The worst part is that the Shimmer’s expanding with each year and the government’s got no idea how to stop it. If you’re a fan of Lovecraftian literature, you’ll be having flashbacks to his 1927 story “The Colour of of Space.” But it’s not an overtly evil entity, merely one that wants to survive, grow, and multiply like any species in existence such as the shape-shifting alien in John Carpenter’s remake of “The Thing.”

Natalie Portman plays Lena, a biologist who decides to join an all-female foray into Area X to see what happened to her husband (Oscar Isaac) on the previous expedition. Portman gives a fierce performance, exhibiting a great range of humor, seriousness, and despair. In short, we need a lot more badass women in sci-fi.

As Lena and the rest of the scientifically-minded crew (played by Jennifer Jason Leigh, Gina Rodriguez, Tessa Thompson and Tuva Novotny) penetrate further, they’re stalked by unspeakable horrors, turn into tree people, or lose their minds entirely, the latter being a cornerstone of weird fiction. The narrative is non-linear, flashing between the past and present in a conscious effort to disorient the audience, make us start to mistrust the visuals we are seeing.

There are flashes of “Aliens” (the Ripley parallel is obvious if you're paying attention), “Jurassic Park,” “Shutter Island,” but never committing to the confines of any of these classics. “Annihilation” is a science fiction action movie, a psychological thriller, and a metaphysical think piece all in one. Just like Area X, itself, the film blends genres and cinematic components from the past to make something new, everything and nothing.

Courtesy of Paramount

If we’re splitting hairs here, the film is almost nothing like the book, but that’s good in a lot of respects. For one thing, the characters get names and developed back stories, which were not in the novel. Moreover, by presenting VanderMeer’s work in a visual format, Garland does a much better job of conjuring up some truly terrifying and unnerving images; a grisly mutation in an empty swimming pool or a flinch-worthy and impromptu stomach surgery. One instance of unadulterated creature feature terror, you’ll be reminded why Rob Bottin’s practical effects are so terrifying in “The Thing,” the recognizable becoming otherworldly.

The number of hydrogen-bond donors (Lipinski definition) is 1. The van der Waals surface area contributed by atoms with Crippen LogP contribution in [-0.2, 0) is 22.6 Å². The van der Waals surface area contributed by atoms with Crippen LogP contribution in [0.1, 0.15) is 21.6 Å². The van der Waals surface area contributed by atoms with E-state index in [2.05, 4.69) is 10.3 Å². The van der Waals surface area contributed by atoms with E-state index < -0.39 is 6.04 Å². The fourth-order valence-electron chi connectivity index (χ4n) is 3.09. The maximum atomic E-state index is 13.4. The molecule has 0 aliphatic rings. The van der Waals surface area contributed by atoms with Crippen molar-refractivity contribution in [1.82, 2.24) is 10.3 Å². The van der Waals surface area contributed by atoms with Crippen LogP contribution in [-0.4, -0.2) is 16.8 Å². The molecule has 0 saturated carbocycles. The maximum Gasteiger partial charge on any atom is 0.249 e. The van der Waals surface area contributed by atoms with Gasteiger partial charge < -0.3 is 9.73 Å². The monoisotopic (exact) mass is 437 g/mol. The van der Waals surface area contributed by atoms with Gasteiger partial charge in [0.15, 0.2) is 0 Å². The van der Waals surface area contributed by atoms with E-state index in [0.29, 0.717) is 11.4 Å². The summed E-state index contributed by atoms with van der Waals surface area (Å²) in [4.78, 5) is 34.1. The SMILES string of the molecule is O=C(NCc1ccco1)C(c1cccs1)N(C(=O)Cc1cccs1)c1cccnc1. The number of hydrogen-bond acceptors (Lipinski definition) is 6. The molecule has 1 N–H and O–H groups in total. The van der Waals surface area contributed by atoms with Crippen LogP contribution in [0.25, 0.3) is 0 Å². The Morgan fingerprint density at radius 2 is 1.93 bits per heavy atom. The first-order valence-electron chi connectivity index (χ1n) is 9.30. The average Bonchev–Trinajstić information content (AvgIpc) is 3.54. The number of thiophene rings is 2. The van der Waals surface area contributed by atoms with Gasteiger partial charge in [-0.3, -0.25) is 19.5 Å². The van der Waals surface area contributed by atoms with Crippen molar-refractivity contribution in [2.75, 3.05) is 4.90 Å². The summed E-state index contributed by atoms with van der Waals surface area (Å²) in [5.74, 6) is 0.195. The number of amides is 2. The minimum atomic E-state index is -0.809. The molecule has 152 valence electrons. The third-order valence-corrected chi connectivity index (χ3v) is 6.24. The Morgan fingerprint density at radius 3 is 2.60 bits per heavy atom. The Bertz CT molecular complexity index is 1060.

And while there are many unanswered mysteries here, Garland does clear up some of the book’s more vague plot points like the origin of the Shimmer and its effect on living things. All in all, there are things the novel does very well and things the movie does very well. Even if some elements don’t click together or leave you asking questions, “Annihilation” is a beautifully shot feature, which revels in its own beauty and ambition--the out of focus edges in the frame for any sequences in Area X were a very nice touch. The movie will scare the pants off you, frustrate you, and get your mind working into overtime.

The climax might prove to be a little too out there for some audience members (think the psychedelic trip at the end of “2001: A Space Odyssey”), but this isn’t your straightforward sci-fi epic. Rather, it’s akin to the love child of Stanley Kubrick, Ridley Scott, Darren Aronofsky, Alfred Hitchcock, and Lars von Trier. Not everything in the universe is meant to be understood, not every mystery needs to be solved, and sometimes, even madness is preferable to the depressing revelations of the truth.

"Annihilation" opens Friday, February 23.


Natalie Portman

Alex Garland